Master and Computer

The idea of a science fiction movie called MASTER OF THE WORLD emerging from Nazi Germany is an intriguing one… Harry Piel’s 1934 movie promises much, then delivers so slowly that most of your anticipation has curdled before its fulfilled. Every scene seems to last twice as long as it ought to: a gas explosion in a coal mine, staged with a real flame-thrower blasting fire in from out of shot, is impressive in conception, but editing so slackly that it feels like all they’ve done is take the clapperboards off, rather than generating pace so it feels like a continuous fireball spreading through the pit.

 

We’re promised robots, but for a very long time the only ones we see are inert. Finally, at the climax, the super-robot attacks — and then, afterwards, we get to see a whole army of robots working a coal mine, an impressive sight, but a weird thing to throw at us when the conflict has been resolved and the movie should be over.

The movie also has a super-naive conception of automation, with the corporations paying their obsolete workers to take it easy in bucolic comfort (it makes A NOUS LA LIBERTE look like SATURDAY NIGHT AND SUNDAY MORNING). The economics just don’t add up, here: the robots must cost SOMETHING, so the workers can’t be getting the same wages they scraped by on before… That stuff in METROPOLIS about the heart uniting the hand and head isn’t so very foolish, when you look at something like this.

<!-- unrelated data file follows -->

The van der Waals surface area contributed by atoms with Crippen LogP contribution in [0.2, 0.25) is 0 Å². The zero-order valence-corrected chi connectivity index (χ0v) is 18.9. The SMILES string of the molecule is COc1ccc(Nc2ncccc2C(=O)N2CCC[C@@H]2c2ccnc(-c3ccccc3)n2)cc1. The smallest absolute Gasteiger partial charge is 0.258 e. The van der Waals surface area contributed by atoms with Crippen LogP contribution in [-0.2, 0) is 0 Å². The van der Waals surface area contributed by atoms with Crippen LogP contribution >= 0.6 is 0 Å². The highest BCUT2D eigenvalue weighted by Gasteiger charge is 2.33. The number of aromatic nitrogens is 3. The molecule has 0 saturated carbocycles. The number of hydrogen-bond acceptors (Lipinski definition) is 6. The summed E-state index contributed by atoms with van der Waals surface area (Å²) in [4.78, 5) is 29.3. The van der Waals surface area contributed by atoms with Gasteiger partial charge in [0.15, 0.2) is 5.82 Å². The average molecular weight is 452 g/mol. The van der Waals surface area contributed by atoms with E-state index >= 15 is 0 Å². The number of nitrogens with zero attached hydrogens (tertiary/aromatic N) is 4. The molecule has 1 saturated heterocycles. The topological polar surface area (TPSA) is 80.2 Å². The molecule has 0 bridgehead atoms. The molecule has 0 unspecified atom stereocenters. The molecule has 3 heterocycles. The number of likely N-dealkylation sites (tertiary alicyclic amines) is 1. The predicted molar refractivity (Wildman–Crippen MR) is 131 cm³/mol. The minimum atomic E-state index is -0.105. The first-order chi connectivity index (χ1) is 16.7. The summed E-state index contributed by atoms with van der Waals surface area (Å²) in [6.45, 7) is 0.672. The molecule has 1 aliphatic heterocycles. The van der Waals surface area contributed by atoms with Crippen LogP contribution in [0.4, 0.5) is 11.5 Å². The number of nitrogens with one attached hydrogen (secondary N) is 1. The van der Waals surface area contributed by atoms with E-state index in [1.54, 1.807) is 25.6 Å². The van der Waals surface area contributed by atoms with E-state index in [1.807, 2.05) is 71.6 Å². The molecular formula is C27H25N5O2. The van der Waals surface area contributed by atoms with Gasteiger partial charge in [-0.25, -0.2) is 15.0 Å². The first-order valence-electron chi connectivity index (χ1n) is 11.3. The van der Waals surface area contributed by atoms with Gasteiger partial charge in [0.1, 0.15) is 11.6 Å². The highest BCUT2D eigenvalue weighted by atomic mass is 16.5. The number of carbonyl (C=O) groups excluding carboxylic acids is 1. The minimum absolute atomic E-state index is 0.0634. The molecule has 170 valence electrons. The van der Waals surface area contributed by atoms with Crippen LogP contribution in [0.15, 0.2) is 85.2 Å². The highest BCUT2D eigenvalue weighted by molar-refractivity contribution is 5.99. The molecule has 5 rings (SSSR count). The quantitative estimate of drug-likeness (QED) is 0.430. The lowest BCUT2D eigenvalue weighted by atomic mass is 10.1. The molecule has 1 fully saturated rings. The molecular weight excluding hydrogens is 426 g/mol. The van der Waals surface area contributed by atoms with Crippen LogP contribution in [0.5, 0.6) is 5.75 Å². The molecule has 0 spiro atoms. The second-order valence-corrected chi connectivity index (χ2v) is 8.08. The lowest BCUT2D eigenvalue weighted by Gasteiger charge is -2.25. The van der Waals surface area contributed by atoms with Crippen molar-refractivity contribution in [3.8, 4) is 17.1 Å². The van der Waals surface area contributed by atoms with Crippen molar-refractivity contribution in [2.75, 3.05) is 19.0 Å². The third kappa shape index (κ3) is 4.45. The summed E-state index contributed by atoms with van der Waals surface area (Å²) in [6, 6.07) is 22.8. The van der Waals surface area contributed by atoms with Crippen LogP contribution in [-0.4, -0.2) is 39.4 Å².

Harry Piel did some decent stunt films, but his signature move as a director was real, life-size demolition of buildings. Lubitsch had his touch, Capra had his corn, Piel has his detonator.

The mad scientist (Walter Franck) is well cast, and well-lit.

 

4 Responses to “Master and Computer”

  1. Charlie Cockey Says:

    David, did you ever see Piel’s 1926 film “What’s Up at the Beely Circus”? It had none of the problems you mention with this film, or at least I didn’t see them when I saw the film in Munich in 2004. I didn’t give the film an A rating, but loved it enough to make the following entry in my database:

    “Wonderful old silent action-adventure-mystery-stunt film, starring the indefatigable Harry Piel, Germany’s answer to Douglas Fairbanks. The finale is a knockout, with our hero battling it out with the villain on a cartwheeling apparatus for bicycles on a pair of opposing wheels, the entire thing rotating madly above a cage of crazed lions and tigers (or maybe only lions). The stunt is worthy of Jackie Chan, and the filming of it is terrific. Definitely a fun film, if not a great work of art.”

  2. Yes, I liked that one. Quite zippy. I have his An Invisible Man Goes Through the City also, which hopefully may have some sparkle. I like the title.

  3. Wikipedia says Piel was a “patron member” of the SS. I guess he attended their opening night galas, maybe contributed enough to have a concentration camp named after him?

  4. “So, they call it Concentration Camp Piel, do they?”

    Jeez, what a louse. I didn’t know that about him when I saw Beely Circus, I’m glad I now I didn’t like this one.

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